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AAE Federal Update August 17, 2011
posted by: Alix | August 17, 2011, 02:52 PM   

Secretary Duncan Takes Action on NCLB 


With the arrival of the new school year and the President Obama-backed deadline to overhaul No Child Left Behind expiring, Secretary of Education Arne Duncan announced plans last week to issue accountability waivers to individual states in exchange for reforms. While the waiver plan has loomed over legislators in Congress all summer, the debt-ceiling fiasco took precedence over any meaningful progress on education. Now that legislators are home for August recess, it's clear that a congressional solution is at least months away.

Despite questions regarding Secretary Duncan's legal authority to do so, the Department of Education is now preparing to unilaterally override the centerpiece mandate of requiring 100 percent of students to be proficient in math and reading by 2014. While both sides of the debate admit that NCLB's original goal is not feasible, the waivers will see to it that NCLB's accountability provision is completely ignored in favor of department reforms.

In a briefing with the press, Duncan told reporters that he was acting because Congress had failed to overhaul the 2002 law, which he classified as a "slow-motion train wreck." Duncan told reporters that he will issue waivers only for states who have adopted their own testing and accountability programs and are instituting key reforms.

Without action, estimates from the Department of Education warn that 80,000 of the nation's 100,000 public schools will fall short of their test-scored targets, labeling them failures under NCLB requirements in 2012.

While the plan is apparently a last resort by the Obama administration, the move is considered the most sweeping use of executive authority to rewrite federal education law since the federal Department of Education was created.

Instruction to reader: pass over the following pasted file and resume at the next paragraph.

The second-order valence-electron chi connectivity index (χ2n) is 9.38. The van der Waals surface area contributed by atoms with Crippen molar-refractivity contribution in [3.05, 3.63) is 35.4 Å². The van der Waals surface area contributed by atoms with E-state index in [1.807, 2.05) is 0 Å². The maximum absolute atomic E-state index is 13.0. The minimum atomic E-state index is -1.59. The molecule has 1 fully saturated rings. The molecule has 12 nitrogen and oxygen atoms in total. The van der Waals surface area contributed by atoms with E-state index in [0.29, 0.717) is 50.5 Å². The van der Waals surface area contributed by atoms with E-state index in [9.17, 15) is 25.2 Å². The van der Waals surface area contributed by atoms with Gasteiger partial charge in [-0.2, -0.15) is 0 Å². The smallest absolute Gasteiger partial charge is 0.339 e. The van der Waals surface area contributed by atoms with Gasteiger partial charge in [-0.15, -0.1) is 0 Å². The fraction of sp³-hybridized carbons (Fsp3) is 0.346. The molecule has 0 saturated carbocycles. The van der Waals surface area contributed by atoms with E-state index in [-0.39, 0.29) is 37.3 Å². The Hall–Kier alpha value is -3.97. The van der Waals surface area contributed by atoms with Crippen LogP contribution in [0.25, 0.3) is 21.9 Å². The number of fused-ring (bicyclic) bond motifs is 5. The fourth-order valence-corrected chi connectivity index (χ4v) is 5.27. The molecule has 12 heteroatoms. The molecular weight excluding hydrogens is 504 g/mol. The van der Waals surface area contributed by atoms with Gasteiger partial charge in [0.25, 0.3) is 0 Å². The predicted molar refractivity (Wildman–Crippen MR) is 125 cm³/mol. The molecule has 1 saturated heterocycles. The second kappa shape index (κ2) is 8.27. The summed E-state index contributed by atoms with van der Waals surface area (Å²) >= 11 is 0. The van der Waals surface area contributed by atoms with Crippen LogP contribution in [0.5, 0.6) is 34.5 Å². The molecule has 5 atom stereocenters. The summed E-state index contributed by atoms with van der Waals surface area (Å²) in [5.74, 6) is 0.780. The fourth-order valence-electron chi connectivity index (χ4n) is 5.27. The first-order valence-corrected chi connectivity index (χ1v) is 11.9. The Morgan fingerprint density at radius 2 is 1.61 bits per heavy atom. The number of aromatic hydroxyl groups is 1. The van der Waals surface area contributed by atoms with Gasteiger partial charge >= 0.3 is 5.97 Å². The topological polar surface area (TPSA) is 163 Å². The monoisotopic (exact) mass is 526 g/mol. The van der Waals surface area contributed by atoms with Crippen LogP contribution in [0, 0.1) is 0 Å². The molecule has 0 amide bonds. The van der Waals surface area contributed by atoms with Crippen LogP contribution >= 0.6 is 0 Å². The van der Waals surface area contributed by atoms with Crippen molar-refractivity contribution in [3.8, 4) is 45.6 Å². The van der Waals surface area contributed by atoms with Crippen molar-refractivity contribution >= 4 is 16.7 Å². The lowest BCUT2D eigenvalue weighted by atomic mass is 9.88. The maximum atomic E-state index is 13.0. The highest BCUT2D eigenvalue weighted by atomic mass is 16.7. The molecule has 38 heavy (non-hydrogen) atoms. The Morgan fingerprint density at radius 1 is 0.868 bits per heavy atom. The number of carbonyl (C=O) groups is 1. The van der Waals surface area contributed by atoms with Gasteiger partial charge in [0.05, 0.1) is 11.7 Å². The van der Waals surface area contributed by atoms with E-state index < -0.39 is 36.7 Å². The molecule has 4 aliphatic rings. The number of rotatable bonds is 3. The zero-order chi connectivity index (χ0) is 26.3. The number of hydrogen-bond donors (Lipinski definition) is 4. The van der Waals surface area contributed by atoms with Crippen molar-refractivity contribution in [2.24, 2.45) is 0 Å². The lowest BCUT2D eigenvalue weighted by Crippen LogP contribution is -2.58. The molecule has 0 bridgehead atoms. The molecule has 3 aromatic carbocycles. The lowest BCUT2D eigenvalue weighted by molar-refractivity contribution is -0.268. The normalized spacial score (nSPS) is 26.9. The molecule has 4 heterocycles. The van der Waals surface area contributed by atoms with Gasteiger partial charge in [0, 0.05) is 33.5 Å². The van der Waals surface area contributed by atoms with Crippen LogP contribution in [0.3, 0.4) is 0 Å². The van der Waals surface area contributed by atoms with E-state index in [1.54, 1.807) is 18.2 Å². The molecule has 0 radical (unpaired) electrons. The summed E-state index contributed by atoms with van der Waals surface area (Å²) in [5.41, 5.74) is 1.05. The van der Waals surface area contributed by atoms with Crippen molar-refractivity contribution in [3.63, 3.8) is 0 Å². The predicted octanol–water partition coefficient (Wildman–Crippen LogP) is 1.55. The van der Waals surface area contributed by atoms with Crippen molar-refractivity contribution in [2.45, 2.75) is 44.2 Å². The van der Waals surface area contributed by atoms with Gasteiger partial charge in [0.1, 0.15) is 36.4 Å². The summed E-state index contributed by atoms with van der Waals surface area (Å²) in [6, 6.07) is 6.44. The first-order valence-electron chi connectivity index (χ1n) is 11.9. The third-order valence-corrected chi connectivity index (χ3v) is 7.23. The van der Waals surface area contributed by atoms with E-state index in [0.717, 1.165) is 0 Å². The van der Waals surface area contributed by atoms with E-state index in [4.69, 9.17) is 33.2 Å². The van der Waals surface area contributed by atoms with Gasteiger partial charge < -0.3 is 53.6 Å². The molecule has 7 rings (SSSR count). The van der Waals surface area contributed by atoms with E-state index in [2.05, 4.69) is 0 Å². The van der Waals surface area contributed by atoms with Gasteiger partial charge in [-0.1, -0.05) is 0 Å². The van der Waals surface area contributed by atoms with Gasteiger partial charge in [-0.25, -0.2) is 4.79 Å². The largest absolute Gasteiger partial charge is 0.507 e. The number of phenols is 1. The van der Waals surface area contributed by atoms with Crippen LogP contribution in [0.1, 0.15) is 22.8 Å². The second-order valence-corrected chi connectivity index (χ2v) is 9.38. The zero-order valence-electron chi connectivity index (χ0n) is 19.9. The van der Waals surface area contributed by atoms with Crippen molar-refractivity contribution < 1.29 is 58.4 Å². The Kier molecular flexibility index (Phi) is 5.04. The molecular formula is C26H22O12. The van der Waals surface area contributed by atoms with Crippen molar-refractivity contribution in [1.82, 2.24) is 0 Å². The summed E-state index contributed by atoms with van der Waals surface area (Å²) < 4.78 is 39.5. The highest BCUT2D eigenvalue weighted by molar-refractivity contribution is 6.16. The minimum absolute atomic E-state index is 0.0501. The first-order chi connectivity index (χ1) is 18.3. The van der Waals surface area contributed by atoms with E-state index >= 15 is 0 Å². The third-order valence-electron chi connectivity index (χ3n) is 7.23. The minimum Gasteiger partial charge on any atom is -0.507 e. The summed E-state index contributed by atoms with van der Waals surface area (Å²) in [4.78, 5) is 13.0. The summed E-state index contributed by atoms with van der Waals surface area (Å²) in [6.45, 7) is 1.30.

With the waiver plan officially in place, it's unclear which states will rush to exchange current federal mandates with new ones, although many states have expressed interest in the last few days to examine provisions. While the plan promises to provide regulatory relief, the reforms tied to the "relief" will undoubtedly come with new mandates from Washington.

Secretary Duncan Advocates for Transforming the Teaching Profession


Last month, in a speech to the National Board of Professional Teaching Standards, Secretary of Education Arne Duncan said the U.S. should radically transform the way that teachers are recruited, assigned, evaluated, and compensated, in order to recognize and reward its great veteran teachers, attract top students into the field, and make the country more competitive.

He called on teachers to rebuild their profession, to give themselves more autonomy in exchange for performance-based accountability.  "Teachers must own this and drive this," he explained.  "Change can only come from the men and women who do the hard work every day within our classrooms."  He also called for higher salaries to make teaching more competitive with other venerated professions like law, medicine, and engineering.

Duncan suggested that starting salaries of around $60,000 and top salaries approaching $150,000 would help change the economics of the profession, while acknowledging the difficulty of finding more funding when governments at every level are wrestling with debt and deficits.  "I am sure some people will immediately say that we can't afford it without even looking at how to redirect the money we are already spending-and misspending," he observed.  "To them I say that there is more than one way to mortgage your future.  We can't mortgage our future by under-investing in education."